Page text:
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NASA to Send Robot to Look for 'Life' on Jovian Moon Europa

Mar 01, 2017 08:33 AM EST
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NASA is planning to send a robot over one of Jupiter's moons, Europa. However, this time, it's not for sight-seeing and assessing its atmosphere but to actually look for alien life.

NASA is planning to drill and analyze samples of the moon's surface via a lander. Drilling is also important as scientists' predict that Europa could be hiding underground oceans.

The mission will hopefully give scientists vital information regarding Europa's composition and determine if it can sustain life.

The 264-page report, available on NASA's website, is currently waiting on the response of the rest of the scientific community to help enhance its lander's design.

The design will have an intricate system of cameras that will take pictures of the surface. It will also have instruments that will be capable of analyzing samples in real time. Should technology permit, then it should be able to communicate the results in a fast amount of time.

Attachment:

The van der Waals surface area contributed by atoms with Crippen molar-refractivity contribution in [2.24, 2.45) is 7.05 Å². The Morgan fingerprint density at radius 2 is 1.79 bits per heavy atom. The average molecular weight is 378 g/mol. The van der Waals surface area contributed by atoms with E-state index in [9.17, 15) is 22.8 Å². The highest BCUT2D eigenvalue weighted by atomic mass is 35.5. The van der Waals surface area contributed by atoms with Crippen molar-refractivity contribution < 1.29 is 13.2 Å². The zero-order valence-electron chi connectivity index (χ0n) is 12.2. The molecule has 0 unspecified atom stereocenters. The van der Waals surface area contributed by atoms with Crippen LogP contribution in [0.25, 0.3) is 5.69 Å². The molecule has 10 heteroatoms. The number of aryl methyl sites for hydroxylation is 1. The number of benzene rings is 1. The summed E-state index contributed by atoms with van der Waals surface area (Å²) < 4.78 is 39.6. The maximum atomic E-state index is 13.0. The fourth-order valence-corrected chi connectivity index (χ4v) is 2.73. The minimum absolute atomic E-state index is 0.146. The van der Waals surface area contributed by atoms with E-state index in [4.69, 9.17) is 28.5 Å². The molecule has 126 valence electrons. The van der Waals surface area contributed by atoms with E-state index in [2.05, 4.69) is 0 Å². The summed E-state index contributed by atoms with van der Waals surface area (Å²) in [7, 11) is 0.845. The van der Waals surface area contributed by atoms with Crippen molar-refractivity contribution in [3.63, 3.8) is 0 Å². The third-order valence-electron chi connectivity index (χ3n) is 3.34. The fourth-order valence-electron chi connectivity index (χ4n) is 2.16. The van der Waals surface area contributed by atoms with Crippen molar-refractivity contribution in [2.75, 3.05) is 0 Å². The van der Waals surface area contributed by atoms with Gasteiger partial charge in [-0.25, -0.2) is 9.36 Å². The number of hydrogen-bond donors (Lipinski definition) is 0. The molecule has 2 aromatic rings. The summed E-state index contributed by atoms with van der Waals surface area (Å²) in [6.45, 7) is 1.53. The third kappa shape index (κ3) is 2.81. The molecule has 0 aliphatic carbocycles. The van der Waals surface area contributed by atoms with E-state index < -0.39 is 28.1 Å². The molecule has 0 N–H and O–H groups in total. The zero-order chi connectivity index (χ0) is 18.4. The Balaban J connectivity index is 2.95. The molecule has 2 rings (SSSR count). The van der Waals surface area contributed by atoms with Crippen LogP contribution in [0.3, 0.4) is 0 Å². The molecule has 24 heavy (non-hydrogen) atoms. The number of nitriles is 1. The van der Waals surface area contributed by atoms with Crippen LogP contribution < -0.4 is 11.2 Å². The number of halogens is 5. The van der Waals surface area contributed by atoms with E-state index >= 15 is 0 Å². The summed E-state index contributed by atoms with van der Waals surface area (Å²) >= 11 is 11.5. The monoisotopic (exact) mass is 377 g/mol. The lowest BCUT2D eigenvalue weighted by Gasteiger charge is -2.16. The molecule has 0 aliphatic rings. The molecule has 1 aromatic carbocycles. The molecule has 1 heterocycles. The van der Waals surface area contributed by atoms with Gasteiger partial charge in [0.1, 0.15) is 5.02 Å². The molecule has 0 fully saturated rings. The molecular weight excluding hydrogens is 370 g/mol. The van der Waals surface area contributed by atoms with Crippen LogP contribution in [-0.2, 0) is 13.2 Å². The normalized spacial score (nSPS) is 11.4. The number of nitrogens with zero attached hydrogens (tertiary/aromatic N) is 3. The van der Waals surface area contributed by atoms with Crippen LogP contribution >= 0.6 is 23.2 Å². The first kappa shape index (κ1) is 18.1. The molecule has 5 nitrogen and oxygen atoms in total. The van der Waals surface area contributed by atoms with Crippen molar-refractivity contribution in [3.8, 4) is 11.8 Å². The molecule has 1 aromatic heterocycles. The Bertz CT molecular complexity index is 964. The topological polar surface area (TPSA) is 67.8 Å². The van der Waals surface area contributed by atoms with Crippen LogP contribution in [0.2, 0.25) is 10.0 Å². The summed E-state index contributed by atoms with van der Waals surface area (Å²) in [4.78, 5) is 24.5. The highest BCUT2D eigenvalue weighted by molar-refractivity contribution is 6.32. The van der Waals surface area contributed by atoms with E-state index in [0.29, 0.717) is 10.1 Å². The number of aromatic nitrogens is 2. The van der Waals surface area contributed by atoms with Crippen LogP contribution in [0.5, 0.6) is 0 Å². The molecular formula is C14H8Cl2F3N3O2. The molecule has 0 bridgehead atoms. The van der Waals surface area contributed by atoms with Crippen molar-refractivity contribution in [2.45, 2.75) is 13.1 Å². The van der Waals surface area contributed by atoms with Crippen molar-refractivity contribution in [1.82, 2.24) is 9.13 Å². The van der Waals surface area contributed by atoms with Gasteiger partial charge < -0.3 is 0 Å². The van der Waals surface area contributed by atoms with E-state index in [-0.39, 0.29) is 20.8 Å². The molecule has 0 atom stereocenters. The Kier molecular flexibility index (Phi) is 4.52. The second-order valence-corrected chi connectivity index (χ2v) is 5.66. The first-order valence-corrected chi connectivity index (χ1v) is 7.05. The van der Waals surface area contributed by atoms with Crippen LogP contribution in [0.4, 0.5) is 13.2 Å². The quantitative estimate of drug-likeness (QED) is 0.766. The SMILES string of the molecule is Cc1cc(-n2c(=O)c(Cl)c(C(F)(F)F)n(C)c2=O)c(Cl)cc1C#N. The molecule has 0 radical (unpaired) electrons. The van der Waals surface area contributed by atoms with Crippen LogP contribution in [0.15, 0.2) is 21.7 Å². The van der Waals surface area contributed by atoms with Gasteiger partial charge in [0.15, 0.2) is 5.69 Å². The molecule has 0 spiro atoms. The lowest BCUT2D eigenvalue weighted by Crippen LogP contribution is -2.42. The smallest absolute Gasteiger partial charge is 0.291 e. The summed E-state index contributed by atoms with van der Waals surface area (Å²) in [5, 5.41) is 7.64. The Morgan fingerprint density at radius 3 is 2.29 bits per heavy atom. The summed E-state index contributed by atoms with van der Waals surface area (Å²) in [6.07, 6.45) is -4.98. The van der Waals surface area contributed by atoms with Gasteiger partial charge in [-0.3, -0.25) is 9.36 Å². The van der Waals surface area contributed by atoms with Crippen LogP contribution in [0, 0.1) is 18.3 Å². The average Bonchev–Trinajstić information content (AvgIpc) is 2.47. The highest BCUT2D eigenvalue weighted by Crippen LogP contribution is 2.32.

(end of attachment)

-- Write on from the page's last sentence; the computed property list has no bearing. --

According to Science Alert, the lander will feature a Separation-Mass Spectrometer system, which can determine what materials Europa is made of. The lander will also be able to locate "biosignaures" or signatures of life on Jupiter's moon.

Astronomer Jonathan Lunine told Gizmodo that the researchers hope to get the lander on the moon between 2024 to 2031.

This is not the first time NASA have explored the Jovian depths of the Solar System. There were a lot of instances that satellites have tried to analyze moons such as Europa and even Io on Saturn, the latter of which is known for its vast "oceans" and weather systems. This will be the first time, though, that something will actually land on the ground.

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